Earlier today I was catching up on feeds and read a recent Fred Wilson post in which he briefly makes mention of Wattpad.
When I look at creating and publishing novels, Wattpad is in situ. Kindle isn’t.
This intrigued me enough to go take a look. I was feeling a bit oblivious because I’ve usually heard of a popular app like this and it was news to me.
Upon arriving at Wattpad’s site, I saw a bunch of books but found it kind of hard to figure out exactly what was going on. I wasn’t yet a committed user, but I was definitely interested. I figured the only way to really understand the site was to join. I clicked on Login With Facebook, being given the impression that this is the only way to create an account. All good, I got the standard permissions form.
For some reason there’s been a weird thing happening in Google Chrome lately where all of these authorization sessions end with a blank window, so I closed that and clicked Login With Facebook again on the main Wattpad site.
I wish I had a screenshot of the next screen, but it was a little bubble window of some kind on the Wattpad site that informed me some posts would be made to my wall automatically. This was a little bit of a flag, since I still wasn’t entirely sure what I was doing here, so I popped over to my Facebook wall. Unfortunately, an announcement that I had started using Wattpad had just been posted to my wall.
Now at this point I was pretty pissed, so I immediately revoked publishing rights to Wattpad and deleted the post. I removed my Facebook app connection on the Wattpad site and tried to destroy any link Wattpad had to my wall. I even tweeted my frustration to Wattpad:
Not cool that @wattpad posted to my Facebook wall without permission or warning upon signing up.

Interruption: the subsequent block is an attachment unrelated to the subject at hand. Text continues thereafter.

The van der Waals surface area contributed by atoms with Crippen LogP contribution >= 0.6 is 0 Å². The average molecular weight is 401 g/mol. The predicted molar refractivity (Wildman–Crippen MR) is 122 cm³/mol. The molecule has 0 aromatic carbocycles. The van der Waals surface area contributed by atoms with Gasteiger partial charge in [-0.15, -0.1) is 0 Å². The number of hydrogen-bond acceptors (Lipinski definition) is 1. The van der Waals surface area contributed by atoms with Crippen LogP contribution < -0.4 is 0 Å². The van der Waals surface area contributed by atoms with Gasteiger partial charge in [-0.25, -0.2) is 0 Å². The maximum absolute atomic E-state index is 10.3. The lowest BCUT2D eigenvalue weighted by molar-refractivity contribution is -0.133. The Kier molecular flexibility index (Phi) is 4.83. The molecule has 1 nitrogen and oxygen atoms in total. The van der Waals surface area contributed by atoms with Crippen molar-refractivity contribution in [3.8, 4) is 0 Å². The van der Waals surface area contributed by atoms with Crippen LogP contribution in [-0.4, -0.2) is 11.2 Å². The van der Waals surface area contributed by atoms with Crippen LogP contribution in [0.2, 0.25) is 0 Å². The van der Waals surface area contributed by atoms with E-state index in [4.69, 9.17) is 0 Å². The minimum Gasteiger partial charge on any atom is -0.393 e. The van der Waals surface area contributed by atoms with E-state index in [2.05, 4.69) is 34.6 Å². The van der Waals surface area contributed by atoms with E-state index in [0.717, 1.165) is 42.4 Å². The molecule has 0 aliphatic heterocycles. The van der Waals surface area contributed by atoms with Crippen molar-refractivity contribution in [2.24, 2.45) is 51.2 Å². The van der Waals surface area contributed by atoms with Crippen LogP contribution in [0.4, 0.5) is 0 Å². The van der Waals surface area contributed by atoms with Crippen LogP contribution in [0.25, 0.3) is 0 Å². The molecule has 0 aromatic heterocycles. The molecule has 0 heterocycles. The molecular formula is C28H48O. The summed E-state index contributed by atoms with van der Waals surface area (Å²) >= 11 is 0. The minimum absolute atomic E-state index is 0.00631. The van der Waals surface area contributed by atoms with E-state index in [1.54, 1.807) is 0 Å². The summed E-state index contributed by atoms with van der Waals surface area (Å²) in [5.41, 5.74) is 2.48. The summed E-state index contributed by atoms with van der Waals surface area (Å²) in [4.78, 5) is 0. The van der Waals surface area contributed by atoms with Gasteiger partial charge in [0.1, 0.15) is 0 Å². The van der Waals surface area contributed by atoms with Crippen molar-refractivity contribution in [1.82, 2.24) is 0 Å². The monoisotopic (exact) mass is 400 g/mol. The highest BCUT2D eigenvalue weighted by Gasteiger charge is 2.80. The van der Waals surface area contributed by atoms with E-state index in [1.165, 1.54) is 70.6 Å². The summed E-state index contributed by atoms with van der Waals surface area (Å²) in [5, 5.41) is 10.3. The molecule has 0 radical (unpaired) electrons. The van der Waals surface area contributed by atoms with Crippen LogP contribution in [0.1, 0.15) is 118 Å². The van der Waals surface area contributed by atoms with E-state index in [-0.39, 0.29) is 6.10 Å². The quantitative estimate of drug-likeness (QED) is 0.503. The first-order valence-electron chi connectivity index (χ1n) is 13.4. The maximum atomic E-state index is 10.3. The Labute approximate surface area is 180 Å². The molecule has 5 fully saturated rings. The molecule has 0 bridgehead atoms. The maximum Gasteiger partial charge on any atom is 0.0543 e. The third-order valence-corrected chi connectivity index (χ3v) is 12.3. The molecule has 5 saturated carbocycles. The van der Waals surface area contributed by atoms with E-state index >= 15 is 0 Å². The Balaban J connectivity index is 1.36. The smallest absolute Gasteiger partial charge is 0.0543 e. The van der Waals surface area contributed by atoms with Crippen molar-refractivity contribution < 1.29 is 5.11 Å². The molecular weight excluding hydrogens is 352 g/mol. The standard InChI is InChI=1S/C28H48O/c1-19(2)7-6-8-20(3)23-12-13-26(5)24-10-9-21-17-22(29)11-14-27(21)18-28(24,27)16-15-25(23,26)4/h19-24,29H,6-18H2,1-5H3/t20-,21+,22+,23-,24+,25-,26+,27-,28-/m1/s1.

Somehow this caught the attention of @dorkitude, who replied with a link to an active discussion on Hacker News that I had been following all morning with mixed thoughts:
@jeremyfelt @wattpad Not possible.. news.ycombinator.com/item?id=3034290
I’m either confused or I’m crazy. I replied:
@dorkitude I understand it *shouldn’t* be possible. I also understand that as soon as I joined @wattpad, something appeared in Facebook.
We went back and forth a couple times, but I know I get frustrated at trying to express a big thought in 140 character segments, so I moved over to this platform.
So here’s where I’m at and what I get.
I totally understand that I gave permission to Wattpad to post on my wall. That’s part of the authorization process. Cool.
It’s even possible that somewhere in that blank callback screen Facebook returned after the authorization, there was intended to be a portion where I said “Now tell my friends, Wallpad!”. But that never hit my eyeballs and I never clicked go. All I did was login to a new website using Facebook to try and figure out what the buzz was. By the time Wallpad had made clear how they intended to use that permission, a wall post had already happened in the background.
The 1s and 0s may have lined up to create the event that happened, but it was totally unexpected.
Now especially, as we all continue to figure out what kind of sharing we’re comfortable with, good citizenry is important.
And if you want to be a good online citizen, Wattpad and others, make sure the process is explicit.
I’m happy to share my online consumption of content because that makes the community fun, but I can’t stand it when a company assumes they know the right answer. Users shouldn’t have to “understand the Facebook platform” to be happy with what a company does with their profile.
Also related, an article from Joe Flood a few months ago, The Software Is Wrong, Not The People, based on a quote from Matt Mullenweg during a WordPress meetup.